Behavior breakdown: Some mice strains may naturally be suited for autism research.
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Genetic background can alter behavior of common mouse strains

Mice with different genetic backgrounds have distinct behavioral profiles — and that may muddle findings from mouse research.

By Rachel Zamzow
7 November 2018 | 2 min read
This article is more than five years old.
Neuroscience—and science in general—is constantly evolving, so older articles may contain information or theories that have been reevaluated since their original publication date.

Mice with different genetic backgrounds have distinct behavioral profiles — and that may muddle results from mouse research.

The finding may explain why mice harboring the same mutation display inconsistent behaviors across studies.

“It’s a concern, because we tend to compare across strains, looking at just the mutation, not looking at what the background was,” says Razia Sultana, a graduate student in Charles Lee’s lab at Louisiana State University, in Baton Rouge, Louisiana. “Background is definitely imparting some behavioral phenotype differences.”

Sultana presented the unpublished findings today at the 2018 Society for Neuroscience annual meeting in San Diego, California.

Models generated from a variety of mouse strains are the bedrock of basic research into many neurological conditions, including autism.

“But not so much is known about how different the background behaviors of these mice are,” Sultana says.

Sultana and her colleagues compared the behavioral traits of five mouse strains. They gave each group a battery of behavioral tests designed to capture social skills, memory and sensory processing, as well as behaviors that mirror anxiety and depression.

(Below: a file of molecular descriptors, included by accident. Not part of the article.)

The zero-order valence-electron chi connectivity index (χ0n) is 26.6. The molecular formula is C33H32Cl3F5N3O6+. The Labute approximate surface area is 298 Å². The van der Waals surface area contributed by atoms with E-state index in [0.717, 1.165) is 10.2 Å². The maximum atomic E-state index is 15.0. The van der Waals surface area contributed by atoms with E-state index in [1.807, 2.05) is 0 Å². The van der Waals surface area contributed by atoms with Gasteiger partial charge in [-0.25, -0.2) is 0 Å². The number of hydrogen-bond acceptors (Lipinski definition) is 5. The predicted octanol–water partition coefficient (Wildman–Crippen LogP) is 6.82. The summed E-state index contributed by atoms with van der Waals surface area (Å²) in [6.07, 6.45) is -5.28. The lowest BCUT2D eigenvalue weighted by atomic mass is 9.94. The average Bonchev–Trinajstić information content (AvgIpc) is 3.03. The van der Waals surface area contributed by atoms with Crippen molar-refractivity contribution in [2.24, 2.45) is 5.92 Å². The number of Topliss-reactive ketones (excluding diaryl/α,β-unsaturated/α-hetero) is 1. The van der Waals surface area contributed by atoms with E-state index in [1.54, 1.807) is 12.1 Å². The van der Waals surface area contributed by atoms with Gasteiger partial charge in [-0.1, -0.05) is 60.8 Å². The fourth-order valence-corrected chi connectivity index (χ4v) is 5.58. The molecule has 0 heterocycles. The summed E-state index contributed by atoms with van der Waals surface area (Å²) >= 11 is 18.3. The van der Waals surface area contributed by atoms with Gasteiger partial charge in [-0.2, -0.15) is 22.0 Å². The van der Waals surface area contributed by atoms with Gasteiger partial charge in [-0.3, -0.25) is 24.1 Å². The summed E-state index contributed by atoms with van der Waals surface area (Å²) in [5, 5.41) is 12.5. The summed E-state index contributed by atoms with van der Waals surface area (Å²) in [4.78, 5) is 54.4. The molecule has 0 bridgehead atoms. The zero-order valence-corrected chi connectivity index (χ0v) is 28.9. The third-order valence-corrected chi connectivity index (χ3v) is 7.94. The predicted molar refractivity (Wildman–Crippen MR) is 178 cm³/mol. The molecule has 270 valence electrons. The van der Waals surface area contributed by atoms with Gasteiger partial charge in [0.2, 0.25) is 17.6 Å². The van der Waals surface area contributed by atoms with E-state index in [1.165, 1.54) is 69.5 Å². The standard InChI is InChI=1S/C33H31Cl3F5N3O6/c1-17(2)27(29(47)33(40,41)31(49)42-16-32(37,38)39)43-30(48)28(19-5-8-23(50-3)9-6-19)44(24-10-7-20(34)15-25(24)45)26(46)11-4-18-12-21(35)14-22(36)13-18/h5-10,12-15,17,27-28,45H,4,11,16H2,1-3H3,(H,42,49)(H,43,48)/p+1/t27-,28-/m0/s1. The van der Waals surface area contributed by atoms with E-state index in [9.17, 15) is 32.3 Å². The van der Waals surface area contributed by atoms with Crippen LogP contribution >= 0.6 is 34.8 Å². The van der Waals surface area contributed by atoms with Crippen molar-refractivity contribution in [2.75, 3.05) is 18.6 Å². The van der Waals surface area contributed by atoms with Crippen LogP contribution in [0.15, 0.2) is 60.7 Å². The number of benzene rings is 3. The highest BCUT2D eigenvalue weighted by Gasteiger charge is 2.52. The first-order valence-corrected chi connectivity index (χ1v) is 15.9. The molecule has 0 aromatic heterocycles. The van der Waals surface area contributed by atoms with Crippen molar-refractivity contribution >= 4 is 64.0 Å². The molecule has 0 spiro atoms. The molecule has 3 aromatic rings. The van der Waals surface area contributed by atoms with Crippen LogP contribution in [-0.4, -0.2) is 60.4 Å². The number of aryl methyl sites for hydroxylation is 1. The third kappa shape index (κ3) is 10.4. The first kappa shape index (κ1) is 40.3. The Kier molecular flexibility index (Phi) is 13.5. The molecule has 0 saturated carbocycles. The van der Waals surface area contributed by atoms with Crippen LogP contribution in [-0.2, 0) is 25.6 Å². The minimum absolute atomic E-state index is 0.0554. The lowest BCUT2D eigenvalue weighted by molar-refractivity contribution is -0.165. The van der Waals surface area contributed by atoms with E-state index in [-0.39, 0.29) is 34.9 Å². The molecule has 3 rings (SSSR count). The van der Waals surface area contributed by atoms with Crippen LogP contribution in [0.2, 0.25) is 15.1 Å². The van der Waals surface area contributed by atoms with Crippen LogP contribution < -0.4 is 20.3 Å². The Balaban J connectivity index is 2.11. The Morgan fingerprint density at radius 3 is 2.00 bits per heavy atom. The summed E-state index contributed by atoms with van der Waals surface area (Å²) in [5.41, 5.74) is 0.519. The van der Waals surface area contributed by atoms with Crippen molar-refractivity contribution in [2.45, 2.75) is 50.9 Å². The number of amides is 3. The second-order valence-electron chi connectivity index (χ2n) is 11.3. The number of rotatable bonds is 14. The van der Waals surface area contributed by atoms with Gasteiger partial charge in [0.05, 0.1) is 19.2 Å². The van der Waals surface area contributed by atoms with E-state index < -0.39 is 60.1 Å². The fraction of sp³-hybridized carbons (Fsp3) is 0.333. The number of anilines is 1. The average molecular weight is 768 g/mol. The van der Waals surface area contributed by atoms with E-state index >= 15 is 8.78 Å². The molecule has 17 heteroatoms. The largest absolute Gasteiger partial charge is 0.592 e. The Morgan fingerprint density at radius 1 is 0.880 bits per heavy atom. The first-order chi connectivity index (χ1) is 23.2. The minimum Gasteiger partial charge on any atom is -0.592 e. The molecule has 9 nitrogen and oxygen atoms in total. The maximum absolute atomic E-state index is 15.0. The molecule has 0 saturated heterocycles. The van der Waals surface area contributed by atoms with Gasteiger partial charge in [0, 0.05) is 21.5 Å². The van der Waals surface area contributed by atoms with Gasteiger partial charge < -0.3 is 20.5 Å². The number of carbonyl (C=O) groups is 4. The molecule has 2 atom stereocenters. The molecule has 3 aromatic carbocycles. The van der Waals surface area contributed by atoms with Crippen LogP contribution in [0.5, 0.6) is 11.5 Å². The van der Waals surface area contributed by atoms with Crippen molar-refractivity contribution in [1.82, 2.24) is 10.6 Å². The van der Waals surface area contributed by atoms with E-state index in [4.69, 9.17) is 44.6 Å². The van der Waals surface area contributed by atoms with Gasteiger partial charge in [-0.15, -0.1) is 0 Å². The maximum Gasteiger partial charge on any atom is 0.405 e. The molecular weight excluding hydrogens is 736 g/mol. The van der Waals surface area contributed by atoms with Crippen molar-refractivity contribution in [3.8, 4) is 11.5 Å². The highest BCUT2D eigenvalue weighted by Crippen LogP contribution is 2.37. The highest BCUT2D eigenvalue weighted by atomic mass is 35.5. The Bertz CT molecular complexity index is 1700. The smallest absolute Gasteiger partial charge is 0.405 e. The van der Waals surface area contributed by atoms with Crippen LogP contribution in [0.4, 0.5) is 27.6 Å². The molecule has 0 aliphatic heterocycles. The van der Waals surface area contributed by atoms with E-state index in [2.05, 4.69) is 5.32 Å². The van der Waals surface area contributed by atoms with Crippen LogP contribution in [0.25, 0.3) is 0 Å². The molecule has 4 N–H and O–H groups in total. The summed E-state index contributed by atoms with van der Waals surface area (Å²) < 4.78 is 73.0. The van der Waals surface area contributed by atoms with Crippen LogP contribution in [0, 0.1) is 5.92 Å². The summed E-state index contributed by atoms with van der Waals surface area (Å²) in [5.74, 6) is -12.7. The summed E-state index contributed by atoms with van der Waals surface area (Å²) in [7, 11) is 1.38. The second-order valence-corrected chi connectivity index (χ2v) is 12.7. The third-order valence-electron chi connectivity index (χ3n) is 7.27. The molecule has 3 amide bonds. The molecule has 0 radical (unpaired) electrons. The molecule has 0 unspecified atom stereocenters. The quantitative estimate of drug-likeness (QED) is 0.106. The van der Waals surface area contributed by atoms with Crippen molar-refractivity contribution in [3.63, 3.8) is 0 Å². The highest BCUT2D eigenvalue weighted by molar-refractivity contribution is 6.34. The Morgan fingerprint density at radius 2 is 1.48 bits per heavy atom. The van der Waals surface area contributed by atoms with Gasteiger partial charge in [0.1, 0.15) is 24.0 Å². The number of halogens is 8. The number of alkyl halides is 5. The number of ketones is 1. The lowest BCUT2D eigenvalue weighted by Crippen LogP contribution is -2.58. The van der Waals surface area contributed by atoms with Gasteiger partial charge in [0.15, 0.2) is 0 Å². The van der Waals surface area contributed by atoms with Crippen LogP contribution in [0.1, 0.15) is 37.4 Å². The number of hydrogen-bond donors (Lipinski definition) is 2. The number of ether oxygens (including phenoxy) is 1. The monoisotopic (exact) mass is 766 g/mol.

Parting patterns:

Several strains show significant differences in their behaviors, the researchers found. For example, C57BL/6J mice, which are commonly used in autism research, are less anxious and more eager to explore than other strains.

The 129SvEv strain of mice shows diminished interest in engaging with an unfamiliar mouse, less exploration, more depression-like behaviors and more repetitive behaviors than other strains.

These two strains each form distinct clusters when the researchers applied a statistical approach designed to detect patterns in data. Sultana says the behavioral patterns of the remaining three strains — BALB/c, CBA and CD1— fall between those of the other two.

The findings may guide researchers choosing which mouse strain to use for their genetic model. For example, the 129SvEv strain, which carries a natural mutation in the autism and schizophrenia-associated gene DISC1, displays behaviors relevant to both conditions — and could be useful for that research without added mutations.

For more reports from the 2018 Society for Neuroscience annual meeting, please click here.